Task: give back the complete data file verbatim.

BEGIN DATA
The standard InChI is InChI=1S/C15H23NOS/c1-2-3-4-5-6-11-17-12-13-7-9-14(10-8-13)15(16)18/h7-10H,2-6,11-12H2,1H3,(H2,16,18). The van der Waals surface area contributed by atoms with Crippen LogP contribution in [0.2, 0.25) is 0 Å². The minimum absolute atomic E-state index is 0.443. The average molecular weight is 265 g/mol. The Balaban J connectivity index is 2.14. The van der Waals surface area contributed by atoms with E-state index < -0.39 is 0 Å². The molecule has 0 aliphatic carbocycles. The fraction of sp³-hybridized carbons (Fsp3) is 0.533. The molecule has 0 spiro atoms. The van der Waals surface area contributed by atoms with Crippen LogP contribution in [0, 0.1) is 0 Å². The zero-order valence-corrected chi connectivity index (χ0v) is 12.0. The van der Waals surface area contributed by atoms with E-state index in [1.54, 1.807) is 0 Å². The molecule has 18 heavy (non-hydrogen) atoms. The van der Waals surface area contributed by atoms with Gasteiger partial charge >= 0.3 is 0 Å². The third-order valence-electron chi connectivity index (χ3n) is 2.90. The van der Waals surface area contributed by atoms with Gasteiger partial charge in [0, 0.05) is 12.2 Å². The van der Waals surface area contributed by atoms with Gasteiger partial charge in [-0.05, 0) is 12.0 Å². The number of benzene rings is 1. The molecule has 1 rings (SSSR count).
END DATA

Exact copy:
The standard InChI is InChI=1S/C15H23NOS/c1-2-3-4-5-6-11-17-12-13-7-9-14(10-8-13)15(16)18/h7-10H,2-6,11-12H2,1H3,(H2,16,18). The van der Waals surface area contributed by atoms with Crippen LogP contribution in [0.2, 0.25) is 0 Å². The minimum absolute atomic E-state index is 0.443. The average molecular weight is 265 g/mol. The Balaban J connectivity index is 2.14. The van der Waals surface area contributed by atoms with E-state index < -0.39 is 0 Å². The molecule has 0 aliphatic carbocycles. The fraction of sp³-hybridized carbons (Fsp3) is 0.533. The molecule has 0 spiro atoms. The van der Waals surface area contributed by atoms with Crippen LogP contribution in [0, 0.1) is 0 Å². The zero-order valence-corrected chi connectivity index (χ0v) is 12.0. The van der Waals surface area contributed by atoms with E-state index in [1.54, 1.807) is 0 Å². The molecule has 18 heavy (non-hydrogen) atoms. The van der Waals surface area contributed by atoms with Gasteiger partial charge >= 0.3 is 0 Å². The third-order valence-electron chi connectivity index (χ3n) is 2.90. The van der Waals surface area contributed by atoms with Gasteiger partial charge in [0, 0.05) is 12.2 Å². The van der Waals surface area contributed by atoms with Gasteiger partial charge in [-0.05, 0) is 12.0 Å². The number of benzene rings is 1. The molecule has 1 rings (SSSR count).